Tuesday, July 22nd, 2014
Moms who are overprotective of their children–especially in the arena of avoiding risks in physical activity–may actually be increasing their kids’ risk of health problems, specifically obesity. A longitudinal study conducted by Australian researchers found that moms who are overprotective tend to limit physical activity for their kids, and by age 10 or 11, the kids are at a higher risk of being overweight or obese.
The data came from the Longitudinal Study of Australian Children, which followed more than 2,500 children from ages 4 to 11. They used a measure called the Protectiveness Parenting Scale to rank parents’ degrees of protectiveness in three main areas:
- How difficult a parent finds it to be separated from their child
- How much they try to protect their child from problems or difficulties
- How difficult it is for them to relinquish control of their child’s environment as they get older.
As the Science Network of Western Australia reports, moms who scored moderately high on the scale were 13 percent more likely to have overweight or obese kids; moms who scored high on the scale were 27 percent more likely. More from the Science Network:
“However, we only found this pattern once kids reached the age of about 10-11 years.”
“This could be to do with the amount of independence and physical activity that kids get.”
“At 10–11 years some kids will be allowed to walk or ride to school on their own, or with friends, or participate in sport… others will be driven around and have greater restrictions.”
“So while some kids have many options for physical activity, kids with an overprotective parent might miss out, [which] could explain why we found higher rates of overweight and obesity.”
They also found higher protective scores across mothers from greater socioeconomic and environmental disadvantage, which Ms Hancock says is understandable.
“If they’re living in areas with increased traffic congestion, or in neighbourhoods that are less safe, then we need to remember that… it isn’t as simple as saying ‘let your kids be more active’ if the opportunities aren’t there.”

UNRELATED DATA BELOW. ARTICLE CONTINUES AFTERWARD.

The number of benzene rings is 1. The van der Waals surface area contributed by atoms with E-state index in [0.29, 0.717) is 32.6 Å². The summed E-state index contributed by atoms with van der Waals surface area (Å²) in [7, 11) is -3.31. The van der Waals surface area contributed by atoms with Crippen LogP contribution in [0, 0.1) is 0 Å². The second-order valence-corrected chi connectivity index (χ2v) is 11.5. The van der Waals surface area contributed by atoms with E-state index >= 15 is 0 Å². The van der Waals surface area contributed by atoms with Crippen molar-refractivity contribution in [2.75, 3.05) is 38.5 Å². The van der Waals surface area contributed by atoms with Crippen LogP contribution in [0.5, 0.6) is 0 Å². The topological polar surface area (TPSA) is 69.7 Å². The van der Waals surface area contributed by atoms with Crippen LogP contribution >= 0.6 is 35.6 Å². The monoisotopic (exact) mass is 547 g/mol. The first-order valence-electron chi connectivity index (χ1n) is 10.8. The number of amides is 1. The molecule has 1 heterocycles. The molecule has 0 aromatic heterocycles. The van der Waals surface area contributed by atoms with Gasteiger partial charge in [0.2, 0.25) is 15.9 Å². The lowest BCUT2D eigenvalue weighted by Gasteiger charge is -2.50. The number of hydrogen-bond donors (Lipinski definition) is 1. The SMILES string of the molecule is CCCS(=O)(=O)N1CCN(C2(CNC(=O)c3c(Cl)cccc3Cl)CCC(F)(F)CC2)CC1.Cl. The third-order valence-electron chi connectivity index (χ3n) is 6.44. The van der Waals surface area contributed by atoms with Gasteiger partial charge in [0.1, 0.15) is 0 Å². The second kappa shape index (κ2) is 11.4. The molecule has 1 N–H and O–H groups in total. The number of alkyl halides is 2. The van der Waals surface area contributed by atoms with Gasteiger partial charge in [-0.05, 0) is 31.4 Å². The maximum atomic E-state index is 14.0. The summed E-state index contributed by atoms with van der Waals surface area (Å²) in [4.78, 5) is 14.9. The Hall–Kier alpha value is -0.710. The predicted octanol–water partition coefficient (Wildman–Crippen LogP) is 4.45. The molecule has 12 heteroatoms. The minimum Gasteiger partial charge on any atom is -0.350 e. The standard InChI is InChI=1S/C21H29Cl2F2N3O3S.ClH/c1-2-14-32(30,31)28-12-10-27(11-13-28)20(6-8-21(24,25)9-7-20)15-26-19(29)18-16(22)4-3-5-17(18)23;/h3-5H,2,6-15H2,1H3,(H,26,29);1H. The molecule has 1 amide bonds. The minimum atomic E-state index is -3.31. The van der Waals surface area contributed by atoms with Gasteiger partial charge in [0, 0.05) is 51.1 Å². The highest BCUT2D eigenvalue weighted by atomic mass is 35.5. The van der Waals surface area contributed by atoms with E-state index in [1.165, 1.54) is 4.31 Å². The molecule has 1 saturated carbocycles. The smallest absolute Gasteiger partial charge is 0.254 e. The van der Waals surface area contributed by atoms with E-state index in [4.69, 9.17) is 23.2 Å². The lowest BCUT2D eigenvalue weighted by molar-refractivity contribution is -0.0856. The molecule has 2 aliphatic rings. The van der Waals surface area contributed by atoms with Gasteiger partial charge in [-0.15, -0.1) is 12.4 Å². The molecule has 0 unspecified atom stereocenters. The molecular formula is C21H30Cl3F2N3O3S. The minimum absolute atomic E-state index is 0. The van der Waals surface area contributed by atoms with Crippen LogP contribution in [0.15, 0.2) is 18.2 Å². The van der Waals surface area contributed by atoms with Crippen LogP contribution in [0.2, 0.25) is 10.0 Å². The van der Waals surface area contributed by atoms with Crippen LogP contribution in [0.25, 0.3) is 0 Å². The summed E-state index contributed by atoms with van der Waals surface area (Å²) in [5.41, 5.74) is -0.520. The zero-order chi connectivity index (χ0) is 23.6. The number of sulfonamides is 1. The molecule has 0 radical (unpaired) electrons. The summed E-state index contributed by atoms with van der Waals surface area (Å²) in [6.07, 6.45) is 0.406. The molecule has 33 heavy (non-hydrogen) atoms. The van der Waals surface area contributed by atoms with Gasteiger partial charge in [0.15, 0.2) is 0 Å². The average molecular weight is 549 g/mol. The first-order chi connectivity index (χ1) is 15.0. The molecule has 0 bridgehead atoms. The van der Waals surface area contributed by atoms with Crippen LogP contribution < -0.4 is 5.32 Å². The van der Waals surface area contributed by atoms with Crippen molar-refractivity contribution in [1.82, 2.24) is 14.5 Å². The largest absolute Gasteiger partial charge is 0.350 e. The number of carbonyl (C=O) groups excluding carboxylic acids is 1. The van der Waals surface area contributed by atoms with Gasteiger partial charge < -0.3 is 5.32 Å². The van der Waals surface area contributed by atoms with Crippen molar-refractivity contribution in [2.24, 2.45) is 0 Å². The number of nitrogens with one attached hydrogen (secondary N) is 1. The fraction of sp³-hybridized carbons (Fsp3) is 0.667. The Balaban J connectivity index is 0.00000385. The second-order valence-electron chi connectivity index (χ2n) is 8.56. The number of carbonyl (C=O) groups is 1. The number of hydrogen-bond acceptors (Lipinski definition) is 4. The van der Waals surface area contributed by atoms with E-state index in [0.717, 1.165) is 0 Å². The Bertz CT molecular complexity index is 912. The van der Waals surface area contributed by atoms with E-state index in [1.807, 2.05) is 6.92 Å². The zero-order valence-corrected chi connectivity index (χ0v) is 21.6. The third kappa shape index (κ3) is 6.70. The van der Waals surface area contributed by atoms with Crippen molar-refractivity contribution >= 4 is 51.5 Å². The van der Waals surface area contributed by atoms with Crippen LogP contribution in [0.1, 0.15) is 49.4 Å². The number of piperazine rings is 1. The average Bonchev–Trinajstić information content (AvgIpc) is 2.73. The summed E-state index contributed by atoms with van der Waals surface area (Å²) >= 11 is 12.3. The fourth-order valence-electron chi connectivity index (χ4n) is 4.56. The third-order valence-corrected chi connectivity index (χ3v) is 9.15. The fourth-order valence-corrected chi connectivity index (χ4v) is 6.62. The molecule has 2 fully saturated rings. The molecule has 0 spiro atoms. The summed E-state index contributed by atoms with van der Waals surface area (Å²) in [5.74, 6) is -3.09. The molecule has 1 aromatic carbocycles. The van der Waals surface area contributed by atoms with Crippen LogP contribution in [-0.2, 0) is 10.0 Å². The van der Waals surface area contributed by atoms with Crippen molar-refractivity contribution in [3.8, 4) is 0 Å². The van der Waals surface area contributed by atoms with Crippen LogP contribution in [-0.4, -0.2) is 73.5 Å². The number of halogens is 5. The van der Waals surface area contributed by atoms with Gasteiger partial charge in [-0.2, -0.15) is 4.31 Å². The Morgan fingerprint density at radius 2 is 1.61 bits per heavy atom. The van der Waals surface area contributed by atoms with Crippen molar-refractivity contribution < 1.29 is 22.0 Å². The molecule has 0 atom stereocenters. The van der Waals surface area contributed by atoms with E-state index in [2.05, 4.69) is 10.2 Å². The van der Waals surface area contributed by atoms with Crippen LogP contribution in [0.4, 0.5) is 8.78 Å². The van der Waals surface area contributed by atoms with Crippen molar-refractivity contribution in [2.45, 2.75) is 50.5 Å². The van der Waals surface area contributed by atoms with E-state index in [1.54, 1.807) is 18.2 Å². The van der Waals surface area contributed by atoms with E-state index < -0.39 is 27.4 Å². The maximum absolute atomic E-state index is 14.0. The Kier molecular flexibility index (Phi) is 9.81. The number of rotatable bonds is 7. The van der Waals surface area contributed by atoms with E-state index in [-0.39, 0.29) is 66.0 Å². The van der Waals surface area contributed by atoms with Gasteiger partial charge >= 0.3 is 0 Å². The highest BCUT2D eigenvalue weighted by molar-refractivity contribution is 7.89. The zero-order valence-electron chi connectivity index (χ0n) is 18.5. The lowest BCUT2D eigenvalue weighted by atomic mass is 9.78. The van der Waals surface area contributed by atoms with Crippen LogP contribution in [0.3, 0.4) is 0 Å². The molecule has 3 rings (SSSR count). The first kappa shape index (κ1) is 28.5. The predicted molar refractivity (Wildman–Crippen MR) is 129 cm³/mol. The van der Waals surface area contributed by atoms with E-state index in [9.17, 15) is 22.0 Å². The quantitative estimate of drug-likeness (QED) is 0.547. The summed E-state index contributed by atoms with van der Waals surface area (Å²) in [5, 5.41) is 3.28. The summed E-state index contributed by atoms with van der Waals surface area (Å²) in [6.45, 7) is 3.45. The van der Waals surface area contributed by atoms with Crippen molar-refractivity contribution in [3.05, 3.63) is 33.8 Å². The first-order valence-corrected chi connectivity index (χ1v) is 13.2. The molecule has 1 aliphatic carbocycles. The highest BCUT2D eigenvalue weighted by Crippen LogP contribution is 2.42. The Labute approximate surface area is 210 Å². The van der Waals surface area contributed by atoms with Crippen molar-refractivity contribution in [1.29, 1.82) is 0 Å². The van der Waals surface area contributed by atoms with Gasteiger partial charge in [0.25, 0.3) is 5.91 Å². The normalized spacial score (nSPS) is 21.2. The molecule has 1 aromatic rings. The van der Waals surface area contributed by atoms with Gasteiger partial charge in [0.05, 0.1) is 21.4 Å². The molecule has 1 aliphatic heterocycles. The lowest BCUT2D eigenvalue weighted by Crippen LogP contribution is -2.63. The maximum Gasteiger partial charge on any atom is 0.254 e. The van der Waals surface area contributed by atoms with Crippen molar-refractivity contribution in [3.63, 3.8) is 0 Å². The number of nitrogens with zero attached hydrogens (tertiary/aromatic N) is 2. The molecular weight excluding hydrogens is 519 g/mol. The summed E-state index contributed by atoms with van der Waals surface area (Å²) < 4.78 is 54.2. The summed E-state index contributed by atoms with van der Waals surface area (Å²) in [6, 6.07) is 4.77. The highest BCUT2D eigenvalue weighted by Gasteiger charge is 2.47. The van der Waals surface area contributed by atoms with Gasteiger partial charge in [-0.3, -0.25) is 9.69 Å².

What is your parenting style?
Image: Mom and child holding hands, via Shutterstock
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Thursday, June 26th, 2014
The obesity rate among American kids may actually be higher than the 18 percent of children the Centers for Disease Control currently classifies as obese, according to an analysis published in the journal Pediatric Obesity. As many as 25 percent of obese or overweight kids may not be counted because the tally is based on the body mass index (BMI), a calculation that researchers say is flawed because children’s height and weight change rapidly as they grow–and not always in proportion with each other.
More from The Wall Street Journal:
“BMI is not capturing everybody who needs to be labeled as obese,” said Francisco Lopez-Jimenez, director of preventive cardiology at the Mayo Clinic in Rochester, Minn., who headed the study with Asma Javed, a pediatric endocrinology fellow.
Measuring body-mass index is a relatively easy and inexpensive way to screen for obesity among large groups of people, such as children in a school setting. A problem is that BMI, a calculation based on a person’s height and weight, isn’t well suited to children because their height and weight don’t proportionally increase as they grow, said Ruth Loos, a professor of preventive medicine at the Icahn School of Medicine at Mount Sinai in New York, who wasn’t involved with the Mayo study.